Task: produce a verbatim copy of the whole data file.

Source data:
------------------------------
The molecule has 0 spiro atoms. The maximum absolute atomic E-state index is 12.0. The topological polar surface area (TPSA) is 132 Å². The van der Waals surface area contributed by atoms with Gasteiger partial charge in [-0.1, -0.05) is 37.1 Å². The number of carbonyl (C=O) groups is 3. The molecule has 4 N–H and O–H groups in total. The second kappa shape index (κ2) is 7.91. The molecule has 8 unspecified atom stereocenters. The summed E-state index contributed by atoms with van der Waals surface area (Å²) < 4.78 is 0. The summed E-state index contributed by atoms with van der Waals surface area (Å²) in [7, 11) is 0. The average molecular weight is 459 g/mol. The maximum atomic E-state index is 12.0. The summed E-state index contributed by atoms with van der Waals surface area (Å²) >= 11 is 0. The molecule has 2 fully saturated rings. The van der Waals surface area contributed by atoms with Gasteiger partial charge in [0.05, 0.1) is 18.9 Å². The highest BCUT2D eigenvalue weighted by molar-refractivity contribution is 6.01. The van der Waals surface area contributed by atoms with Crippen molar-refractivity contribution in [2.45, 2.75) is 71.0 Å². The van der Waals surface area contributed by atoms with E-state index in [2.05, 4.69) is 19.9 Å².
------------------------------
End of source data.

The molecule has 0 spiro atoms. The maximum absolute atomic E-state index is 12.0. The topological polar surface area (TPSA) is 132 Å². The van der Waals surface area contributed by atoms with Gasteiger partial charge in [-0.1, -0.05) is 37.1 Å². The number of carbonyl (C=O) groups is 3. The molecule has 4 N–H and O–H groups in total. The second kappa shape index (κ2) is 7.91. The molecule has 8 unspecified atom stereocenters. The summed E-state index contributed by atoms with van der Waals surface area (Å²) < 4.78 is 0. The summed E-state index contributed by atoms with van der Waals surface area (Å²) in [7, 11) is 0. The average molecular weight is 459 g/mol. The maximum atomic E-state index is 12.0. The summed E-state index contributed by atoms with van der Waals surface area (Å²) >= 11 is 0. The molecule has 2 fully saturated rings. The van der Waals surface area contributed by atoms with Gasteiger partial charge in [0.05, 0.1) is 18.9 Å². The highest BCUT2D eigenvalue weighted by molar-refractivity contribution is 6.01. The van der Waals surface area contributed by atoms with Crippen molar-refractivity contribution in [2.45, 2.75) is 71.0 Å². The van der Waals surface area contributed by atoms with E-state index in [2.05, 4.69) is 19.9 Å².